Trainer Bob Baffert was absolutely devastated when Kentucky Derby hopeful Mastery suffered a serious injury after a big win in the G2 San Felipe. For the first time in a number of years the Hall of Fame trainer was left without a contender for the first Saturday in May.
China Horse Club and WinStar Farm’s Abel Tasman did her best to make up for that gap in the trainer’s barn, closing from last over the sloppy Churchill Downs surface to win Friday’s Grade 1 Longines Kentucky Oaks. A sophomore daughter of Quality Road, the filly and Hall of Fame jockey Mike Smith were soaked in mud after a poor start, but found their stride mid-way through the nine-furlong contest to come with a strong closing rush down the lane. The crowd of 105,100 rain-soaked fans cheered Abel Tasman down the lane as she held off the last-minute run of Daddys Lil Darling by 1 1/4 lengths on the wire, stopping the clock in 1:51.62.
“We knew she was doing well coming into this race,” Baffert added. “The way the track was today, horses from off the pace weren’t doing so well, so we really felt like we were up against it… but she’s a great filly. She’s got a lot of talent, and she’s getting better.”
Abel Tasman was transferred to Baffert’s barn just two months ago, having first been trained by Simon Callaghan to a Grade 1 win in December’s Starlet at Los Alamitos. At that time she was owned by her breeder, Clearsky Farms (also the breeder of the world’s best racehorse, Arrogate), but WinStar and the China Horse Club purchased Abel Tasman early in 2017. In March, she could only manage second to Unique Bella in the G2 Santa Ysabel, but a mix-up in the silks room led the connections to move the filly over to Baffert’s barn. In April, Abel Tasman was again second in the G1 Santa Anita Oaks behind the 11 3/4-length winner, Paradise Woods.
The Kentucky Oaks contest would prove a different story, as a dramatic speed duel between prep race winners, each by double-digit margins, developed on the front end. Frantic early fractions led to a complete pace meltdown, setting up the race for the late closers like Abel Tasman.
Actually, Abel Tasman had broken from the gate extremely poorly, and found herself at the very back of the field heading into the first turn.
“She just kind of left there spinning her wheels in the mud,” said Smith. “About half way down the backstretch, she just kind of put it all together.”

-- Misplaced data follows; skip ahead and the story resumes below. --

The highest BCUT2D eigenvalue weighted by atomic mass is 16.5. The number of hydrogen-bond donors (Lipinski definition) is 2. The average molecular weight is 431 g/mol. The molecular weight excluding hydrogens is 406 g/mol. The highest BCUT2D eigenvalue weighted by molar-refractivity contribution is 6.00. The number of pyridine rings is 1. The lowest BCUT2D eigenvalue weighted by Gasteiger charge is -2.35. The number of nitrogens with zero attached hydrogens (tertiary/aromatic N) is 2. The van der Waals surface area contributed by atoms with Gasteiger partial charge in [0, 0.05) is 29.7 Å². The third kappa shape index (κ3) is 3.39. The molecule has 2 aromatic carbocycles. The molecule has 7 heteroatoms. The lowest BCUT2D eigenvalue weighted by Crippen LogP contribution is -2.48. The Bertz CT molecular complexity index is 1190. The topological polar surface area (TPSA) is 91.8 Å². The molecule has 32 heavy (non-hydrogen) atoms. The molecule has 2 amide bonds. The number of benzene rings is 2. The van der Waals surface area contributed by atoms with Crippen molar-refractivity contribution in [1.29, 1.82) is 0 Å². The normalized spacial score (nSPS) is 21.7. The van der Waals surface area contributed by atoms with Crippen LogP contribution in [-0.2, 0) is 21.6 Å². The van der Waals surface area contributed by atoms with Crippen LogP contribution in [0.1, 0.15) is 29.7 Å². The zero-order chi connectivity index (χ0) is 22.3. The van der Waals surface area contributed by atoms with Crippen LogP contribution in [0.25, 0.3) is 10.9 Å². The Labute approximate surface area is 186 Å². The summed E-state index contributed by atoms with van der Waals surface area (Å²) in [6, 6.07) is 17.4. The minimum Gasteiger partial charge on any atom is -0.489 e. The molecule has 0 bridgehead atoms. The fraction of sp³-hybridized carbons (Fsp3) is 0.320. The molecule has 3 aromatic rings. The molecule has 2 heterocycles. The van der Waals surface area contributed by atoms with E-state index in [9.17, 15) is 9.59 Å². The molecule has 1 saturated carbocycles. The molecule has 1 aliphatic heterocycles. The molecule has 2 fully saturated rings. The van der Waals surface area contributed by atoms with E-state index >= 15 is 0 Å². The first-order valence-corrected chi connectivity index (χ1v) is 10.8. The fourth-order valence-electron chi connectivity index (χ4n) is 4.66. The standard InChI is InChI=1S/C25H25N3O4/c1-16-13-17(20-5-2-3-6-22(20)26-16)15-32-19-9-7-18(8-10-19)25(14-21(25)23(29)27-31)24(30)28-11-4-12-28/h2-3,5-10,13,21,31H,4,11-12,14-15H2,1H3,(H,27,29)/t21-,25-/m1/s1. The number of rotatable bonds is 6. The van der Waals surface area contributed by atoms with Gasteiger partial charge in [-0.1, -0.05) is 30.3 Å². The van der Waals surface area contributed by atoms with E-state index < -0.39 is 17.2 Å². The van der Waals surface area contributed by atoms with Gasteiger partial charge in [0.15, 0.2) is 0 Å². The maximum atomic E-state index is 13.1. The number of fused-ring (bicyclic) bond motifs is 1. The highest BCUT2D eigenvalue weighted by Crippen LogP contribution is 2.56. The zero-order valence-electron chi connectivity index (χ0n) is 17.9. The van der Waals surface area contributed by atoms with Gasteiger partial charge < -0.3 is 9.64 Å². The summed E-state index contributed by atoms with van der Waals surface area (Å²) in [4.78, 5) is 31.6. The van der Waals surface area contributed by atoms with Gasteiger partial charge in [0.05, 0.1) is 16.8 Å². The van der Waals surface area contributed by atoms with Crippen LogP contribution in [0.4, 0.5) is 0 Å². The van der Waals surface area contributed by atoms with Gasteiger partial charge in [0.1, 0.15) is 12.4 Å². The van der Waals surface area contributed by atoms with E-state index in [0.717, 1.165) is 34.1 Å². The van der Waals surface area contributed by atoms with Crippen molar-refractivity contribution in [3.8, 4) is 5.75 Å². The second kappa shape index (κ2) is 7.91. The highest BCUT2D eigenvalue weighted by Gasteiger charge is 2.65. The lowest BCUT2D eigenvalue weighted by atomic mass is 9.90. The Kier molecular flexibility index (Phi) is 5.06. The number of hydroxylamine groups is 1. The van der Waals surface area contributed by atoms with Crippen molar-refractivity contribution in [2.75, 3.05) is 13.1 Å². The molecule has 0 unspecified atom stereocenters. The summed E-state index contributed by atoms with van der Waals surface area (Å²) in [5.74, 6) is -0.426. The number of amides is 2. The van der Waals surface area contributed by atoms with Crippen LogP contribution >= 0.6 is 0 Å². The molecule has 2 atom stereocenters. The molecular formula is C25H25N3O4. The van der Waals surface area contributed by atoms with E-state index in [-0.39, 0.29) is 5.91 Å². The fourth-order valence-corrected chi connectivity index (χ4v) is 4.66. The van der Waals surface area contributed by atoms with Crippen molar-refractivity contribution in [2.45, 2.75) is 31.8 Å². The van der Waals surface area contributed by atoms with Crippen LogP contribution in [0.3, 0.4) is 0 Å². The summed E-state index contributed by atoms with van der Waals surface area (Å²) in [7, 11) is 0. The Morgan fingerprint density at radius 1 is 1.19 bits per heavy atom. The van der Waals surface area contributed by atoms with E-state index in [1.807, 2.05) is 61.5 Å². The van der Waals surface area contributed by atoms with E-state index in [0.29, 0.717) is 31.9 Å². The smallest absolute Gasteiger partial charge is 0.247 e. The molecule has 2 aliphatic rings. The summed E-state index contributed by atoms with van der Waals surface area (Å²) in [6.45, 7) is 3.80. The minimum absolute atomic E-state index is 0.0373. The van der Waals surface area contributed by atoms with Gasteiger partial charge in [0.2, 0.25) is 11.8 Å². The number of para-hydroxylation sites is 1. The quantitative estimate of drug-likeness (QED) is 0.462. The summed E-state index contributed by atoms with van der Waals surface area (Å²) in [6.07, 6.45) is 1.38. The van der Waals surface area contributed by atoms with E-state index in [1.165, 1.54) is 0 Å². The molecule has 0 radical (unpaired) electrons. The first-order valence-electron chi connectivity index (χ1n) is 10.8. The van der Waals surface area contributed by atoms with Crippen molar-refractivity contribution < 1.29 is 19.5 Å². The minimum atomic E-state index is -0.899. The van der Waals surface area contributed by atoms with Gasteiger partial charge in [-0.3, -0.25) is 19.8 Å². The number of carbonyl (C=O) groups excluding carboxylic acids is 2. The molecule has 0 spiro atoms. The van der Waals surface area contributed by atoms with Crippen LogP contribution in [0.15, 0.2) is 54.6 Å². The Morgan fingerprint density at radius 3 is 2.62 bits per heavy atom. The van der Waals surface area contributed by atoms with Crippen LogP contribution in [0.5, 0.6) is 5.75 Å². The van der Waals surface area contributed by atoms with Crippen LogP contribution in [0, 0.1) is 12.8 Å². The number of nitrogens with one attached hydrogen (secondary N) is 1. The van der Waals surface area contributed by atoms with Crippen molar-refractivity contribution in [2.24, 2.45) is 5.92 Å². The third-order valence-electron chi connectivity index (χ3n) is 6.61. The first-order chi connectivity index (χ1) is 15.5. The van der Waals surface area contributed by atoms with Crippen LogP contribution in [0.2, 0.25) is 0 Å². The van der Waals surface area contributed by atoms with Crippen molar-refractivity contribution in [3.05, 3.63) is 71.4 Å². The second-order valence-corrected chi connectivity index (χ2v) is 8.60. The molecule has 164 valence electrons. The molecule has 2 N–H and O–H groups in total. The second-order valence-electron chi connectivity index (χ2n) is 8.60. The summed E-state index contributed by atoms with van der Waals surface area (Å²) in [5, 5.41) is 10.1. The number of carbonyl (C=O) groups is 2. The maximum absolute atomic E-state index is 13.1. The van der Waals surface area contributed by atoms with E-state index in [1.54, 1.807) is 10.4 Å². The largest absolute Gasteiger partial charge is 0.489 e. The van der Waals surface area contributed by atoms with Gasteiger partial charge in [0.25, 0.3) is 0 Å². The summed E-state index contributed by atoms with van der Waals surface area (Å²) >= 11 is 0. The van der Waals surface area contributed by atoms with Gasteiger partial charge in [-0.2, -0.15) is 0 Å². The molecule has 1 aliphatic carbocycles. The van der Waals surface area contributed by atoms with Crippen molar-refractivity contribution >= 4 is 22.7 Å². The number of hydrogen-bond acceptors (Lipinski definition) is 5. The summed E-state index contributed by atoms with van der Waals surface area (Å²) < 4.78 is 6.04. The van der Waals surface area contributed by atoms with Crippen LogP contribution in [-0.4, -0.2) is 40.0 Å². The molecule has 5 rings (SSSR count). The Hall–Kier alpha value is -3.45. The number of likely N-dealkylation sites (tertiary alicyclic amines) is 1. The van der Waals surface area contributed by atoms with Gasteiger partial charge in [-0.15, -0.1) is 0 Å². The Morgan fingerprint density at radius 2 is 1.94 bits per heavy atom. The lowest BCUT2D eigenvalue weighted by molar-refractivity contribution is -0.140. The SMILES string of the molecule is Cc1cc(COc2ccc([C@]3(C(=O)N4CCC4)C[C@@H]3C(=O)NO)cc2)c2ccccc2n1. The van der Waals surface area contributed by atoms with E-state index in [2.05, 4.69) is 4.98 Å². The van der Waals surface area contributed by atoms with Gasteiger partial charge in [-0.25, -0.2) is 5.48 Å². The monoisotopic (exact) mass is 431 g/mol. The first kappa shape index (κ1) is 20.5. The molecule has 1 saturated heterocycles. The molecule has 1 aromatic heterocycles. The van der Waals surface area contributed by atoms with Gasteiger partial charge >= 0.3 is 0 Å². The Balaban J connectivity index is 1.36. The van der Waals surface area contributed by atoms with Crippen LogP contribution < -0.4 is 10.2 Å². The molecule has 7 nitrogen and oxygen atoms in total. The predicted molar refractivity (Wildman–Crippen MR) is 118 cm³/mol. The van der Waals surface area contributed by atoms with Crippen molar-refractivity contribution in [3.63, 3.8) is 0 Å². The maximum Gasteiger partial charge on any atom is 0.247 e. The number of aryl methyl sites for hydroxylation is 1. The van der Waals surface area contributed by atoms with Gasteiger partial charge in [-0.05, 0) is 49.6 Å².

Meanwhile, as expected, the race favorite Paradise Woods had left the gates on top to take the lead under the wire for the first time. She was quickly joined by Miss Sky Warrior on her outside, keeping up the pressure about a half-length off Paradise Woods’ hip through a first quarter in 22.79 seconds. Another well-regarded filly, Farrell, took up a solid stalking position in third, but appeared to be having trouble with the surface and was moving awkwardly into the first turn.
Rounding into the backstretch, Paradise Woods was able to move to a three-quarter length lead over Miss Sky Warrior, though they kept the pace hot with a half-mile in 46.24 seconds. The leading pair had drawn away from Farrell by about two lengths, and behind her is was another four lengths back to Jordan’s Henny, Lockdown and the rest of the field. Abel Tasman didn’t find her footing until there were just five furlongs left to run, but she quickly began to make up ground moving around the outside of the compact back half of the field.
In the far turn, Miss Sky Warrior drew even with Paradise Woods, clocking six furlongs in 1:11.42. The gap between that pair and the rest of the field was quickly disappearing, but neither filly gave an inch as they continued to duel approaching the head of the lane. Vexatious was moving fluidly through the slop, and threatening the leaders, as was Lockdown, between horses. Meanwhile, Smith had guided Abel Tasman to the outside, ended up nearly seven paths off the rail, and was making up ground quickly. With a slightly better early position, though behind the eventual winner at this point, Daddys Lil Darling was also moving well nearing the stretch run.
Miss Sky Warrior put away Paradise Woods at the top of the stretch, but appeared to be staggering with the effort to maintain her lead. Abel Tasman and Smith hit top gear while the filly was still on her left lead, then burst away from the pack once she switched to her right lead. Daddys Lil Darling kept charging down the outside but was too late to catch the winner, and ended up second-best.
Crossing under the wire, Abel Tasman finished 1 1/4 lengths in front of Daddys Lil Darling. Lockdown just got past Vexatious for third. Meanwhile, the frontrunners both finished well back of the field: Miss Sky Warrior was eighth, and Paradise Woods finished eleventh.
Bred by Clearsky in Kentucky, Abel Tasman is a daughter of the unplaced Deputy Minister mare, Vargas Girl, half-sister to Grade 1 winner Bevo, daughters of stakes winner Wheatley Way. Entered in the Keeneland September Yearling Sale, Abel Tasman did not meet her reserve when bidding stopped at $ 65,000, so Clearsky kept her and raced her to that G1 Starlet win in December. The sale to China Horse Club and WinStar Farm, and subsequent transfer to Baffert’s barn, have not slowed down the filly’s momentum; overall, Abel Tasman boasts a record of four wins from seven starts, two of those in Grade 1 company, with two seconds. She has now earned over $ 940,000.
Watch the race replay here:
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